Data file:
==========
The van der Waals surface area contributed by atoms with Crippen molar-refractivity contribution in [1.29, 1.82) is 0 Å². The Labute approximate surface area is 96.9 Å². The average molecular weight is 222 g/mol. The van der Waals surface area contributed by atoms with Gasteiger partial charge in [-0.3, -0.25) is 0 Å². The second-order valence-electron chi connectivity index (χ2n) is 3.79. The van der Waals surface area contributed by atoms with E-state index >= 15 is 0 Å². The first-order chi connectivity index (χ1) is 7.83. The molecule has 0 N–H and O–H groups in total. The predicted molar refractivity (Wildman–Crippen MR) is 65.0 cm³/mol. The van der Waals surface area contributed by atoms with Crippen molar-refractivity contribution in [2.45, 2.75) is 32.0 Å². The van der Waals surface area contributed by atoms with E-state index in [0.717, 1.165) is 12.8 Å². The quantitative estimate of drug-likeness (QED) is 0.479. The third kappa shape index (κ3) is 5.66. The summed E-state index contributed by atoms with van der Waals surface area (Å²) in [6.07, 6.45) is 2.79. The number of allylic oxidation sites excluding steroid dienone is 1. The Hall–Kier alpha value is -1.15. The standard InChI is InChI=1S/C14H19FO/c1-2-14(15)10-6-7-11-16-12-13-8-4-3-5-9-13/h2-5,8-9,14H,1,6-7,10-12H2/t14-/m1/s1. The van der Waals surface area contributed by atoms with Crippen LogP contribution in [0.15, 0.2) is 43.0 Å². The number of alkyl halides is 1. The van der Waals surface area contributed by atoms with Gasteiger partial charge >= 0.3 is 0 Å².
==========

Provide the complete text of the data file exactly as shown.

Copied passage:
The van der Waals surface area contributed by atoms with Crippen molar-refractivity contribution in [1.29, 1.82) is 0 Å². The Labute approximate surface area is 96.9 Å². The average molecular weight is 222 g/mol. The van der Waals surface area contributed by atoms with Gasteiger partial charge in [-0.3, -0.25) is 0 Å². The second-order valence-electron chi connectivity index (χ2n) is 3.79. The van der Waals surface area contributed by atoms with E-state index >= 15 is 0 Å². The first-order chi connectivity index (χ1) is 7.83. The molecule has 0 N–H and O–H groups in total. The predicted molar refractivity (Wildman–Crippen MR) is 65.0 cm³/mol. The van der Waals surface area contributed by atoms with Crippen molar-refractivity contribution in [2.45, 2.75) is 32.0 Å². The van der Waals surface area contributed by atoms with E-state index in [0.717, 1.165) is 12.8 Å². The quantitative estimate of drug-likeness (QED) is 0.479. The third kappa shape index (κ3) is 5.66. The summed E-state index contributed by atoms with van der Waals surface area (Å²) in [6.07, 6.45) is 2.79. The number of allylic oxidation sites excluding steroid dienone is 1. The Hall–Kier alpha value is -1.15. The standard InChI is InChI=1S/C14H19FO/c1-2-14(15)10-6-7-11-16-12-13-8-4-3-5-9-13/h2-5,8-9,14H,1,6-7,10-12H2/t14-/m1/s1. The van der Waals surface area contributed by atoms with Crippen LogP contribution in [0.15, 0.2) is 43.0 Å². The number of alkyl halides is 1. The van der Waals surface area contributed by atoms with Gasteiger partial charge >= 0.3 is 0 Å².